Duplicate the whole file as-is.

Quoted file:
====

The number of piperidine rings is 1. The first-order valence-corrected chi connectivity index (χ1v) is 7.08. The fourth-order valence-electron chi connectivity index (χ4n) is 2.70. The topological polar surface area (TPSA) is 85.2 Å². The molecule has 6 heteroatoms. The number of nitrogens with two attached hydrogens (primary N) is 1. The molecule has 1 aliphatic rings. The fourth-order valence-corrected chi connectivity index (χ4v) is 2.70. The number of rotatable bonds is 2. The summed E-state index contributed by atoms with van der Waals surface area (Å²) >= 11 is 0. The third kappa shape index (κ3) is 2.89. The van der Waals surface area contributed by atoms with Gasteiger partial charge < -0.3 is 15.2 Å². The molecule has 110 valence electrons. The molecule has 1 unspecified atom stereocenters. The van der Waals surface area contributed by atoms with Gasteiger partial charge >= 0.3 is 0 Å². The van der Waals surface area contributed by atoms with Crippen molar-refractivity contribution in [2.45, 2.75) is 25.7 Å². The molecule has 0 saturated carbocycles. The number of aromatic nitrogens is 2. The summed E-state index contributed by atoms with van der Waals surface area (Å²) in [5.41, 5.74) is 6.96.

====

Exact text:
The number of piperidine rings is 1. The first-order valence-corrected chi connectivity index (χ1v) is 7.08. The fourth-order valence-electron chi connectivity index (χ4n) is 2.70. The topological polar surface area (TPSA) is 85.2 Å². The molecule has 6 heteroatoms. The number of nitrogens with two attached hydrogens (primary N) is 1. The molecule has 1 aliphatic rings. The fourth-order valence-corrected chi connectivity index (χ4v) is 2.70. The number of rotatable bonds is 2. The summed E-state index contributed by atoms with van der Waals surface area (Å²) >= 11 is 0. The third kappa shape index (κ3) is 2.89. The van der Waals surface area contributed by atoms with Gasteiger partial charge < -0.3 is 15.2 Å². The molecule has 110 valence electrons. The molecule has 1 unspecified atom stereocenters. The van der Waals surface area contributed by atoms with Gasteiger partial charge >= 0.3 is 0 Å². The van der Waals surface area contributed by atoms with Crippen molar-refractivity contribution in [2.45, 2.75) is 25.7 Å². The molecule has 0 saturated carbocycles. The number of aromatic nitrogens is 2. The summed E-state index contributed by atoms with van der Waals surface area (Å²) in [5.41, 5.74) is 6.96.